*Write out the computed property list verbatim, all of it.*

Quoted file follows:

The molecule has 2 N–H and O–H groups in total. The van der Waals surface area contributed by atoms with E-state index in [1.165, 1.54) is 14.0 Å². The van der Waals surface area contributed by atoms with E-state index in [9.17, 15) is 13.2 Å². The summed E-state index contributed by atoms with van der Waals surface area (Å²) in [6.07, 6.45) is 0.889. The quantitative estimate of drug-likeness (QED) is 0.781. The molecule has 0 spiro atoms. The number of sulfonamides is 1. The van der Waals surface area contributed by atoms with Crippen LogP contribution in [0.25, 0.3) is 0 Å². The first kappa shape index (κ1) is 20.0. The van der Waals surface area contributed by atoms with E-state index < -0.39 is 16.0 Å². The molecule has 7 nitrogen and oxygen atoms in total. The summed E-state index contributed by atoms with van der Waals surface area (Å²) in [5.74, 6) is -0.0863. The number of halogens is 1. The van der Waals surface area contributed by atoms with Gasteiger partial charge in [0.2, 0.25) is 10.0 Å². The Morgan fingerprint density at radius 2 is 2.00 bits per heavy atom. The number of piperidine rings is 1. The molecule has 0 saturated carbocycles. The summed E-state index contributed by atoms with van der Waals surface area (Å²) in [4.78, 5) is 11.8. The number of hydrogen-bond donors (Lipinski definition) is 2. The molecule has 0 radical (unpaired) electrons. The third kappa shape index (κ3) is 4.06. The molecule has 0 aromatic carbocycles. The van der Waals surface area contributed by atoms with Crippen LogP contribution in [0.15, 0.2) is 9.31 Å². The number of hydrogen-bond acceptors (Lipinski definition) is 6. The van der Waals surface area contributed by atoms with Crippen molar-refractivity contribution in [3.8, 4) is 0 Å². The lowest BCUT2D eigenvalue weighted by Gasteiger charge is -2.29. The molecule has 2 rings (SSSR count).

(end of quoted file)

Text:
The molecule has 2 N–H and O–H groups in total. The van der Waals surface area contributed by atoms with E-state index in [1.165, 1.54) is 14.0 Å². The van der Waals surface area contributed by atoms with E-state index in [9.17, 15) is 13.2 Å². The summed E-state index contributed by atoms with van der Waals surface area (Å²) in [6.07, 6.45) is 0.889. The quantitative estimate of drug-likeness (QED) is 0.781. The molecule has 0 spiro atoms. The number of sulfonamides is 1. The van der Waals surface area contributed by atoms with Crippen LogP contribution in [0.25, 0.3) is 0 Å². The first kappa shape index (κ1) is 20.0. The van der Waals surface area contributed by atoms with E-state index < -0.39 is 16.0 Å². The molecule has 7 nitrogen and oxygen atoms in total. The summed E-state index contributed by atoms with van der Waals surface area (Å²) in [5.74, 6) is -0.0863. The number of halogens is 1. The van der Waals surface area contributed by atoms with Gasteiger partial charge in [0.2, 0.25) is 10.0 Å². The Morgan fingerprint density at radius 2 is 2.00 bits per heavy atom. The number of piperidine rings is 1. The molecule has 0 saturated carbocycles. The summed E-state index contributed by atoms with van der Waals surface area (Å²) in [4.78, 5) is 11.8. The number of hydrogen-bond donors (Lipinski definition) is 2. The molecule has 0 radical (unpaired) electrons. The third kappa shape index (κ3) is 4.06. The molecule has 0 aromatic carbocycles. The van der Waals surface area contributed by atoms with Crippen LogP contribution in [0.15, 0.2) is 9.31 Å². The number of hydrogen-bond acceptors (Lipinski definition) is 6. The van der Waals surface area contributed by atoms with Crippen molar-refractivity contribution in [3.8, 4) is 0 Å². The lowest BCUT2D eigenvalue weighted by Gasteiger charge is -2.29. The molecule has 2 rings (SSSR count).